Volkswagen is giving workers a very long holiday

3 things you need to know about the Volkswagen scandal
3 things you need to know about the Volkswagen scandal

Volkswagen is giving its German workers nearly a month off over Christmas and the New Year in the wake of an emissions scandal that has hurt sales and staff morale.

A spokesman for the automaker confirmed that production at all Volkswagen's plants in Germany would cease on December 17 and resume January 11. The one exception will be lines producing the new generation of its Tiguan SUV -- they'll close on December 21 and resume output on January 4.

The company typically shuts down in Germany between Christmas Eve and New Year's Day, although the exact length of the holiday can vary from year to year.

Volkswagen (VLKAY) employs nearly 600,000 people around the world, more than 250,000 of them in Germany.

Volkswagen said its Chattanooga, Tenn., plant will be unaffected by the German shutdown.

"Volkswagen Chattanooga has not altered its planned winter shutdown schedule. We are still ramping up the new Passat line while simultaneously construction continues for our new midsize SUV which will begin construction late next year," VW spokesman Scott Wilson said.

The spokesman for the German operations said the main reason for the longer German closure this year was that most plants had already achieved their production targets for the year, but market conditions and the need to carry out maintenance work were also factors.

Volkswagen's emission crisis in depth

"It could be the case that maintenance is needed, although the extent of the halt seems to imply to us that VW may also be preparing itself for potential sales declines," noted Timothy Rea, an auto analyst at BNP Paribas. He called the move "prudent."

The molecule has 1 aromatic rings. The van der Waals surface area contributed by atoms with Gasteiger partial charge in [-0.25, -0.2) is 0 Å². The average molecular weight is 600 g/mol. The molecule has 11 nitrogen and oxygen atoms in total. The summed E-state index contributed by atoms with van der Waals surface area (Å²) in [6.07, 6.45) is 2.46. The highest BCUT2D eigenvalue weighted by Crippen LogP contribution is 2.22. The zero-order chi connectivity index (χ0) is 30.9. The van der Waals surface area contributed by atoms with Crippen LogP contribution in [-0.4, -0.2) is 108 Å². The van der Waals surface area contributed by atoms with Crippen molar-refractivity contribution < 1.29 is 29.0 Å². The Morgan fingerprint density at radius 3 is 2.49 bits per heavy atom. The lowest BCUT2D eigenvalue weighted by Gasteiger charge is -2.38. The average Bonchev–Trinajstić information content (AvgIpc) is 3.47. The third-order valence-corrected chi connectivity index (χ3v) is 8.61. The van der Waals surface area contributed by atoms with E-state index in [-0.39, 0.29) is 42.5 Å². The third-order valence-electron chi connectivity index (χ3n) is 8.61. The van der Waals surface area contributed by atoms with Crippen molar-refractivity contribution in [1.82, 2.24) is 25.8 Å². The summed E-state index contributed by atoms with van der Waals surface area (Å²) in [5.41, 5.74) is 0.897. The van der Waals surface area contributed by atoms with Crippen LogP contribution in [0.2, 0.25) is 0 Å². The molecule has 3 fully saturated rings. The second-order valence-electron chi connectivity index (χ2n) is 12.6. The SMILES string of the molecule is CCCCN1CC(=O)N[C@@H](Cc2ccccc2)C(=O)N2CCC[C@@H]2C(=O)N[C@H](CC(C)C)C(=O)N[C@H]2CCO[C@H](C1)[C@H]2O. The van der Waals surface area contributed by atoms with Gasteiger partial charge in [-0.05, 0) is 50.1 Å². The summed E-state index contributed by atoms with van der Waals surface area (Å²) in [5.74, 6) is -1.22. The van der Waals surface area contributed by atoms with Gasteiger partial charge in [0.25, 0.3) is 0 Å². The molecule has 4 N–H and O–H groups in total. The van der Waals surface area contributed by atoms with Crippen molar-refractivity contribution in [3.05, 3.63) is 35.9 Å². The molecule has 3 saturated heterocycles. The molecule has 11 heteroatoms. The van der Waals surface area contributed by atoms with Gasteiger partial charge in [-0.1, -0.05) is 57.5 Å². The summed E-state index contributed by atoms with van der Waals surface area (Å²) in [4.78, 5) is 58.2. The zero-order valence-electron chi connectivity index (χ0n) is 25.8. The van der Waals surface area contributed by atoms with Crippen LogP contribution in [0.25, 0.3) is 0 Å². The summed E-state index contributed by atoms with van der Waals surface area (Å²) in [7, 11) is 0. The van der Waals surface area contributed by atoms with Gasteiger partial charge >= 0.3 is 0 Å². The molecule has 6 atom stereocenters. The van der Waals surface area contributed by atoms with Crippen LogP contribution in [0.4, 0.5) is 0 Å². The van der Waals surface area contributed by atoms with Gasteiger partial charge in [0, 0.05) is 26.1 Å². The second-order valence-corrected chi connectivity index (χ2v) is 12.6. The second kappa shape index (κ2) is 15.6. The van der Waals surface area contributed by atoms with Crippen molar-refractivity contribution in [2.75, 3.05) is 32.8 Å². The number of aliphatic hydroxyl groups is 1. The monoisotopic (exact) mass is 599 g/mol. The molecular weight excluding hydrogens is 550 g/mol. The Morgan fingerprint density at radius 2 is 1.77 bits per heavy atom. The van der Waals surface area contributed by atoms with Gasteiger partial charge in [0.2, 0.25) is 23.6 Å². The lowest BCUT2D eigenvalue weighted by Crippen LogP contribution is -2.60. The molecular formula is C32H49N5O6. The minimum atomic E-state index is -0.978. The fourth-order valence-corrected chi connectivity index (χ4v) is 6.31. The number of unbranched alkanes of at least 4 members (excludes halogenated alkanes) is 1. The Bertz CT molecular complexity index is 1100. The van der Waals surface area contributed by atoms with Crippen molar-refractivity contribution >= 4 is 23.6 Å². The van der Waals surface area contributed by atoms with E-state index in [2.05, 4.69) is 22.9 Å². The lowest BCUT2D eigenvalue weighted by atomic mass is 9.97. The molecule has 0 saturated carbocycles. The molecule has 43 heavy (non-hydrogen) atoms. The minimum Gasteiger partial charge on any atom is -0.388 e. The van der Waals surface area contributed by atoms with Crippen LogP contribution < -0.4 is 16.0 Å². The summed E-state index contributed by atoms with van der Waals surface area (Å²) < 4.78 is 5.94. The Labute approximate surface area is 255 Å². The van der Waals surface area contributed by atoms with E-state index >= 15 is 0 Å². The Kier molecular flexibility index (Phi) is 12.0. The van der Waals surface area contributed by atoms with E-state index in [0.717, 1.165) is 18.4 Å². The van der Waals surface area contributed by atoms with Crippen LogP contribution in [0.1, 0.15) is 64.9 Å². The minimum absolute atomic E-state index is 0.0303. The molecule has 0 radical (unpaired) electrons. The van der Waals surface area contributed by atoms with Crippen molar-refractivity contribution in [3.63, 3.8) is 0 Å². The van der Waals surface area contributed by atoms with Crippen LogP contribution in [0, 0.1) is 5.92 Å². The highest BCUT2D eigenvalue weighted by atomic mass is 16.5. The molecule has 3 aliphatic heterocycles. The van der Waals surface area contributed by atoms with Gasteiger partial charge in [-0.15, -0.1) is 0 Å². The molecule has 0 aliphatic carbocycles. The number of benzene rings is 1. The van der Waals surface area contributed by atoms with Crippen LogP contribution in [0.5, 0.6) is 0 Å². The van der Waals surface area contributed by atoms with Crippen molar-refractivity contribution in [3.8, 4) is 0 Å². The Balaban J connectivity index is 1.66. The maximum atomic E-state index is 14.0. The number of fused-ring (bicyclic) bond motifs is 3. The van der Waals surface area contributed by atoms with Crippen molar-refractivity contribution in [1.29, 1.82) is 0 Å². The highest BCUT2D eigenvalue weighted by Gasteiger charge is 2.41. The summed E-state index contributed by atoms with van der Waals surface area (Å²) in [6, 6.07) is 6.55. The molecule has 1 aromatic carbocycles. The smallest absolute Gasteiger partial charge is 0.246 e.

Volkswagen's spokesman said the company had taken recent events into consideration when deciding to extend this year's holiday.

"We would like to start 2016 in a good mood," he said.

Sales of Volkswagen cars fell 5.3% in October, the first full month after it admitted rigging pollution tests on as many as 11 million vehicles around the world. It was forced to halt sales of some models after the scandal broke in September.

Globally, it sold nearly 30,000 fewer Volkswagen branded cars in October compared to the same month last year.

The scandal has deepened since then with the admission that the company may have understated fuel consumption and carbon dioxide emissions for about 800,000 vehicles.

Volkswagen has estimated the emissions scandal will cost it at least 8.7 billion euros ($9.2 billion), and it has already slashed investments for 2016 by one billion euros.

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